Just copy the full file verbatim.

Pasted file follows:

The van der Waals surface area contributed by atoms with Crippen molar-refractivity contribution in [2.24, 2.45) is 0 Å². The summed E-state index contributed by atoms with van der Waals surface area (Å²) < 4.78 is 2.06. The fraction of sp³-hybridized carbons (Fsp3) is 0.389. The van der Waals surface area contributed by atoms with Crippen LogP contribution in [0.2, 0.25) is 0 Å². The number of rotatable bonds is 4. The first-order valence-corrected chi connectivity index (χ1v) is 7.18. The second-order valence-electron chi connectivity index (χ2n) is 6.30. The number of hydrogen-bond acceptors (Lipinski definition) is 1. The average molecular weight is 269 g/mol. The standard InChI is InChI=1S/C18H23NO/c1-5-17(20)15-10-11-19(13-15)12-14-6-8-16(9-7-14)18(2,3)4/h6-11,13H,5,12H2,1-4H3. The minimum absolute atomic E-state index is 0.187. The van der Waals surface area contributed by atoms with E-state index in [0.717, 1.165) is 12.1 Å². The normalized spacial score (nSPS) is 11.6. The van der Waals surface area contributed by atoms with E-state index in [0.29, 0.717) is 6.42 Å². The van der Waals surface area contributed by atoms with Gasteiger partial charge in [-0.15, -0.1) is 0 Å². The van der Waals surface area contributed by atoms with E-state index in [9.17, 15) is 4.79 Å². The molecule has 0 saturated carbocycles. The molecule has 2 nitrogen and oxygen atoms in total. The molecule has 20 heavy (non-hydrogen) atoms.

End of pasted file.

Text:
The van der Waals surface area contributed by atoms with Crippen molar-refractivity contribution in [2.24, 2.45) is 0 Å². The summed E-state index contributed by atoms with van der Waals surface area (Å²) < 4.78 is 2.06. The fraction of sp³-hybridized carbons (Fsp3) is 0.389. The van der Waals surface area contributed by atoms with Crippen LogP contribution in [0.2, 0.25) is 0 Å². The number of rotatable bonds is 4. The first-order valence-corrected chi connectivity index (χ1v) is 7.18. The second-order valence-electron chi connectivity index (χ2n) is 6.30. The number of hydrogen-bond acceptors (Lipinski definition) is 1. The average molecular weight is 269 g/mol. The standard InChI is InChI=1S/C18H23NO/c1-5-17(20)15-10-11-19(13-15)12-14-6-8-16(9-7-14)18(2,3)4/h6-11,13H,5,12H2,1-4H3. The minimum absolute atomic E-state index is 0.187. The van der Waals surface area contributed by atoms with E-state index in [0.717, 1.165) is 12.1 Å². The normalized spacial score (nSPS) is 11.6. The van der Waals surface area contributed by atoms with E-state index in [0.29, 0.717) is 6.42 Å². The van der Waals surface area contributed by atoms with Gasteiger partial charge in [-0.15, -0.1) is 0 Å². The van der Waals surface area contributed by atoms with E-state index in [9.17, 15) is 4.79 Å². The molecule has 0 saturated carbocycles. The molecule has 2 nitrogen and oxygen atoms in total. The molecule has 20 heavy (non-hydrogen) atoms.